This course investigated the Memphis Massacre of 1866, a three-day rampage led by a white mob that targeted African-American soldiers and freed blacks living in downtown Memphis. Class participants researched firsthand testimony from the Congressional investigation of this incident, as well as newspapers and archival photographs from the period. They also addressed larger questions provoked by this violence: What are the historical roots of racialized violence? What forms of resistance to mob violence emerged? How has silence about racial atrocities affected Memphians? How might we reshape public memory regarding this part of our history? They then produced a documentary film based on their findings.
This new course for the Fall of 2016 engaged students in the interdisciplinary work of historical investigation and filmmaking. Specifically, the class produced a documentary about an incident of racialized violence in Shelby County. Students worked collaboratively with a Memphis community group called “Responding to Racism” (RTR), as well as with two Memphis filmmakers who trained them as directors and film editors using high definition (HD) digital technologies. In making this film, students were immersed in creative collaboration with community activists and professional artists as well as Professor Dee Garceau, a scholar of history.
During the first seven weeks, students did historical research, including textual analyses of firsthand narratives, visual analyses of still photographs, and conceptual analyses of relevant scholarship. They considered how these varied sources have both shaped and been influenced by discourses on race and gender in the American South. This research informed the making of the film.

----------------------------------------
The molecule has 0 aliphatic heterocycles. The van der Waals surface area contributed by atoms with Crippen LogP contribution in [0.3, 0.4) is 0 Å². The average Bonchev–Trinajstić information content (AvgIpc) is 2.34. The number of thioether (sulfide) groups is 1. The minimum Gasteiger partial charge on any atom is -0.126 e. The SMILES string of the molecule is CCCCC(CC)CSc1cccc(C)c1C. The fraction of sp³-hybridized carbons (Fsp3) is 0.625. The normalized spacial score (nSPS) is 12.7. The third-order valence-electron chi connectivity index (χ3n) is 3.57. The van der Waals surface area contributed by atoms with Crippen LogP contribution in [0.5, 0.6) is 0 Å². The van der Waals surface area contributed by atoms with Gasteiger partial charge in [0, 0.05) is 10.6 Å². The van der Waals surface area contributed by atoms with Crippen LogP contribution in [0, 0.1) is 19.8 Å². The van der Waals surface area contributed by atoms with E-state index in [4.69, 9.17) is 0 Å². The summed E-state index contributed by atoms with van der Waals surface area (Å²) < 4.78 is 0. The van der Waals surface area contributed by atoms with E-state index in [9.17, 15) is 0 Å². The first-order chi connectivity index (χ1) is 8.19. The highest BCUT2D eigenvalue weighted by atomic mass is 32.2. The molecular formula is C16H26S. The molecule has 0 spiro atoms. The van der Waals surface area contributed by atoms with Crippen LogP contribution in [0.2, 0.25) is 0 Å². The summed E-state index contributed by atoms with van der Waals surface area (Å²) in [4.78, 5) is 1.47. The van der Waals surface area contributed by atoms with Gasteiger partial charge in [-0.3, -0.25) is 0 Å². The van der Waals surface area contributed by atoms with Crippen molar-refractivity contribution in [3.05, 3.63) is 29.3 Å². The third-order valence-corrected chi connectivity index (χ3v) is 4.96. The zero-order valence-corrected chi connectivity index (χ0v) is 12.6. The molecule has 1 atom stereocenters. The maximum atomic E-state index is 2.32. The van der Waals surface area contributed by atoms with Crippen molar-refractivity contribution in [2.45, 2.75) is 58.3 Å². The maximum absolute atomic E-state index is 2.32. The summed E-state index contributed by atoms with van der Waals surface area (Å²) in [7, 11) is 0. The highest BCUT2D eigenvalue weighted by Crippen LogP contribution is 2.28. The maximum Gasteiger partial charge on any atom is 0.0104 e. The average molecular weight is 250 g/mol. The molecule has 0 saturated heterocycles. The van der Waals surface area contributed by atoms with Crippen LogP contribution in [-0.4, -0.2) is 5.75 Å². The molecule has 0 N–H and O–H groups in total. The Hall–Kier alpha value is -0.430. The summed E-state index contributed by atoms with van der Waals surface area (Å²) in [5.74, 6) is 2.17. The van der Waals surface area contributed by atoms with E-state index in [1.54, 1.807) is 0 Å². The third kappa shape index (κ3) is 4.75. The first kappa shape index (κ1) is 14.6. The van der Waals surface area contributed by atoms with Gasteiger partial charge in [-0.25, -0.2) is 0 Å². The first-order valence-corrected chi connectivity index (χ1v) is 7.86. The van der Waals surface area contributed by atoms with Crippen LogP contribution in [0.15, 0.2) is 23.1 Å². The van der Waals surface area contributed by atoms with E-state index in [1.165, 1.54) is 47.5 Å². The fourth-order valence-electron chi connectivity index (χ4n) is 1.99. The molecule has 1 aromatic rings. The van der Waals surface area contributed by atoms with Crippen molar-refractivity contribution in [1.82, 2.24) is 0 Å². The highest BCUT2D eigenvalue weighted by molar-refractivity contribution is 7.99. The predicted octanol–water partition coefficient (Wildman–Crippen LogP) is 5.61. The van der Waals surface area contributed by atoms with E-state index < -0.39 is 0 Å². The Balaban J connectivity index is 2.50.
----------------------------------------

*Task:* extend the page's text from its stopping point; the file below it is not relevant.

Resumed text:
During the second seven weeks, students distilled their insights into story boards, and began shooting film. Guided by Memphis cinematographer Eric Swartz, they took turns directing, and practicing the art of composition, focus, and lighting. Students learned digital film editing from Memphis independent filmmaker Phoebe Driscoll.
By week 10, students edited raw footage into sequences. Students also explored the use of music to reinforce, add dimension, or disrupt what was being seen and said onscreen. From these elements, students composed a rough cut of the documentary film by the close of fall semester 2016. During spring semester 2017, individual students who chose to refine the film into a polished work did so through a 2-credit Directed Inquiry with Professor Garceau.
Professor of History
Dee Garceau studies how individuals and communities negotiate the boundaries of gender and race in North American history.